And because it is set in the 1980’s, the film has to revel in shameless nostalgia, referencing everything from Tim Burton’s Batman to the New Kids on the Block to A Nightmare on Elm Street 5, as it’s worried that it can’t be entertaining on its own merits. It’s sad to see a film with so little confidence in itself.
Southbound is almost an anthology film. Anthology films usually feature a group of segments that do not connect to each other besides sharing the same genre. Southbound is composed of five segments that almost connect.
The twist ending, the film’s raison d’etre, is that the film exists in a casual loop wherein the end of the film is also the beginning of the film. This Mobius strip idea adds nothing to the story and fails to make sense, as characters die and are later seen unscathed with no explanation.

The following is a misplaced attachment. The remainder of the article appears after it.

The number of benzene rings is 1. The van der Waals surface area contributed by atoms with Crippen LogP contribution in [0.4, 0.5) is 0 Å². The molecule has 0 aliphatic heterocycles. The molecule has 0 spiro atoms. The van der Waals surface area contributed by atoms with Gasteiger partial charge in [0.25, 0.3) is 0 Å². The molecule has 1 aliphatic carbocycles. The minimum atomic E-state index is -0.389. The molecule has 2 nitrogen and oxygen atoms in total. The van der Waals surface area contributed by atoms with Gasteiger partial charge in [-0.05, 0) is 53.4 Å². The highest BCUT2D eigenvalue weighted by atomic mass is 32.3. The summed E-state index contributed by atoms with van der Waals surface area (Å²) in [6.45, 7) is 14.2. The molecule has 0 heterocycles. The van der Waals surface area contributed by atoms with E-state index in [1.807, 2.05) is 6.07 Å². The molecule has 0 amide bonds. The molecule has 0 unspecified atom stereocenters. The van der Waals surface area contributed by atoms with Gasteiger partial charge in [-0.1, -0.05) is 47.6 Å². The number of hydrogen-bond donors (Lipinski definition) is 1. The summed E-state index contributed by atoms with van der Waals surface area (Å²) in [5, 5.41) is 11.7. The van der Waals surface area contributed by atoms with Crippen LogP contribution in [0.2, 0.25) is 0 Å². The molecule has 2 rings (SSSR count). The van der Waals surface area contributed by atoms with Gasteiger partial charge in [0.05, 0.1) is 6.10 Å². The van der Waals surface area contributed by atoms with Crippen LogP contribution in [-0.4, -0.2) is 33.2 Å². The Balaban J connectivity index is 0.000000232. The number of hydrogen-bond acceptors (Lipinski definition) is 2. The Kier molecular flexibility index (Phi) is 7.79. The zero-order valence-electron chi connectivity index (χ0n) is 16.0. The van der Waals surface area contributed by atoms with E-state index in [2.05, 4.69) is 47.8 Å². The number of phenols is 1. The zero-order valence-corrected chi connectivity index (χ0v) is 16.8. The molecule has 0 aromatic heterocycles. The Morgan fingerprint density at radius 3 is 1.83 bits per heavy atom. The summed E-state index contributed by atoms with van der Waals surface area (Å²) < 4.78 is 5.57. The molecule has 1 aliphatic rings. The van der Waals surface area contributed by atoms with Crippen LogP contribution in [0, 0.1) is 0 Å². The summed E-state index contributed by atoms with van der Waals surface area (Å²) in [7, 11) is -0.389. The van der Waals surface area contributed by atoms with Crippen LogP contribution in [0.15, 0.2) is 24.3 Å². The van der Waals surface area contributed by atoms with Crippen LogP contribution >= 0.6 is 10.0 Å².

A lack of explanation is the life blood of the film. What are those monsters? Are those voices ghosts or schizophrenia? What’s up with that cult” Why should I care? And while that terrible ending bears at least a semblance of originality (David Lynch pulled if off better in Lost Highway), it’s combined with some of the most formulaic horror narratives ever, with the low point being a home invasion segment which could conceivably be remade shot for shot by editing together bits and pieces of other better home invasion flicks. Horror indeed.